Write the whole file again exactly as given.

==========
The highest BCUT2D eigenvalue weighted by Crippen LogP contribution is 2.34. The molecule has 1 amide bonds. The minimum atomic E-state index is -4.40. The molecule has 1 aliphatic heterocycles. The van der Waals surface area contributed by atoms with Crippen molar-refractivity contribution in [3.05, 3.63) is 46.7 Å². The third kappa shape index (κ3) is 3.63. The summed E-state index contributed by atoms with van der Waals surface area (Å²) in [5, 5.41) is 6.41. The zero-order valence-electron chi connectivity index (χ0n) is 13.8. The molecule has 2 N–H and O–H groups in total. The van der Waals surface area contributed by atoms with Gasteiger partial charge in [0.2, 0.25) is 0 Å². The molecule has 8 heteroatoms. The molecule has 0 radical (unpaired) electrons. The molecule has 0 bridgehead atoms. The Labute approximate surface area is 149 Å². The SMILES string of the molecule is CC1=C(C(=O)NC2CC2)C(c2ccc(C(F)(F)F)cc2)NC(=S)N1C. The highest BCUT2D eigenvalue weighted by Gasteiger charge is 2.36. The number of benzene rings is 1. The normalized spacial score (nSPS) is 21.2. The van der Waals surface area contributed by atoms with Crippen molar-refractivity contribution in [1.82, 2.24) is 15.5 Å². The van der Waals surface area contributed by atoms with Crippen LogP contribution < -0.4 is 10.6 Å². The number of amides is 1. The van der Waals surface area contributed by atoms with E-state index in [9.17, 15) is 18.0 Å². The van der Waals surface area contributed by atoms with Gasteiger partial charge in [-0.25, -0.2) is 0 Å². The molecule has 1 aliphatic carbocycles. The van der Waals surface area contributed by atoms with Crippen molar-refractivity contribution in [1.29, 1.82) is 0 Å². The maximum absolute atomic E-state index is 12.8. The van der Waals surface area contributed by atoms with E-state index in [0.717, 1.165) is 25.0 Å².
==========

The highest BCUT2D eigenvalue weighted by Crippen LogP contribution is 2.34. The molecule has 1 amide bonds. The minimum atomic E-state index is -4.40. The molecule has 1 aliphatic heterocycles. The van der Waals surface area contributed by atoms with Crippen molar-refractivity contribution in [3.05, 3.63) is 46.7 Å². The third kappa shape index (κ3) is 3.63. The summed E-state index contributed by atoms with van der Waals surface area (Å²) in [5, 5.41) is 6.41. The zero-order valence-electron chi connectivity index (χ0n) is 13.8. The molecule has 2 N–H and O–H groups in total. The van der Waals surface area contributed by atoms with Gasteiger partial charge in [0.2, 0.25) is 0 Å². The molecule has 8 heteroatoms. The molecule has 0 radical (unpaired) electrons. The molecule has 0 bridgehead atoms. The Labute approximate surface area is 149 Å². The SMILES string of the molecule is CC1=C(C(=O)NC2CC2)C(c2ccc(C(F)(F)F)cc2)NC(=S)N1C. The highest BCUT2D eigenvalue weighted by Gasteiger charge is 2.36. The number of benzene rings is 1. The normalized spacial score (nSPS) is 21.2. The van der Waals surface area contributed by atoms with Crippen molar-refractivity contribution in [1.82, 2.24) is 15.5 Å². The van der Waals surface area contributed by atoms with Crippen LogP contribution < -0.4 is 10.6 Å². The number of amides is 1. The van der Waals surface area contributed by atoms with E-state index in [9.17, 15) is 18.0 Å². The van der Waals surface area contributed by atoms with Gasteiger partial charge in [-0.25, -0.2) is 0 Å². The molecule has 1 aliphatic carbocycles. The van der Waals surface area contributed by atoms with Crippen molar-refractivity contribution in [1.29, 1.82) is 0 Å². The maximum absolute atomic E-state index is 12.8. The van der Waals surface area contributed by atoms with E-state index in [0.717, 1.165) is 25.0 Å².